PLANNING bosses are ‘scaling back’ plans to transform Sandhurst’s Horseshoe Lake into a country park after pressure from the local community.

Millions of pounds worth of investment was planned for the site with a new pavilion and integrated cafe and expanded car park set to be added.

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But now Bracknell Forest Council (BFC) will not explore the option of adding a chargeable car park and a new cafe, but will still seek to ‘enhance’ the site.

Andrew Hunter, Director for Place, Planning and Regeneration said: “We have taken on board the feedback from the local community and are responding to it by reviewing what can be provided at Horseshoe Lake.

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“We are exploring all opportunities to deliver an enhanced facility at this site for residents, whilst adhering to the council’s responsibilities to protect the Thames Basin Heaths Special Protection Area.”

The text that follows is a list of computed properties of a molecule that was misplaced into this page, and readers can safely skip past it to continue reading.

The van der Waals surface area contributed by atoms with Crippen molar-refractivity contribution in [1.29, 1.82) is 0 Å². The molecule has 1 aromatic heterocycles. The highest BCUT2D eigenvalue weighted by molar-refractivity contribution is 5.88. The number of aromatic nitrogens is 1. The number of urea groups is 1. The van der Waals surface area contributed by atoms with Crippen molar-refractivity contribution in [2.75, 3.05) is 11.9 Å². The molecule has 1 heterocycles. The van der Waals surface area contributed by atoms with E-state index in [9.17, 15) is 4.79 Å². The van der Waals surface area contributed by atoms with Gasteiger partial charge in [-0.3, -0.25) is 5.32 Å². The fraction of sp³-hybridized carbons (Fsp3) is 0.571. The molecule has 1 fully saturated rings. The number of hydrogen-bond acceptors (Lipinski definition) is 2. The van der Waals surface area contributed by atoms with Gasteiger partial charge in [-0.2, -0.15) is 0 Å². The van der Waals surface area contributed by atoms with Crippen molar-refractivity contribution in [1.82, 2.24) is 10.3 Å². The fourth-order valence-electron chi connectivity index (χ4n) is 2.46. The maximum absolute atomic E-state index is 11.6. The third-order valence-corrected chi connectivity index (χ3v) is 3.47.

Options for the site now being investigated include adding a nature-themed child’s play area, adding a seasonal cafe rather than a permanent one, and working with water sports companies based at Horseshoe Lake to “enhance their offering”.

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BFC “decided to scale back the plans” after neighbours and visitors highlighted concerns about how large-scale changes to the site might affect road safety.

Mike Forster, who lives in Sandhurst, told the News in June: “The biggest problem with it is the transport links are awful.

“The roads nearby are tiny and you’re going to have chaos if you put more people down that road.

“Horseshoe Lake is a fantastic place and we don’t want it to lose its character.”

Residents had also complained about the lack of consultation about the plans, and in September the Sandhurst Residents Association was told neighbours would be allowed to have their say when the planning application for the revamp was submitted in November.

Original plans for Horseshoe Lake suggested more than 140,000 people would visit the site once the project had been completed.

Business documents claimed more than £1.1m in revenue was expected to be made 15 years after the revamp and once the borrowing debt was paid off, net income was expected to rise to £263,000 per year.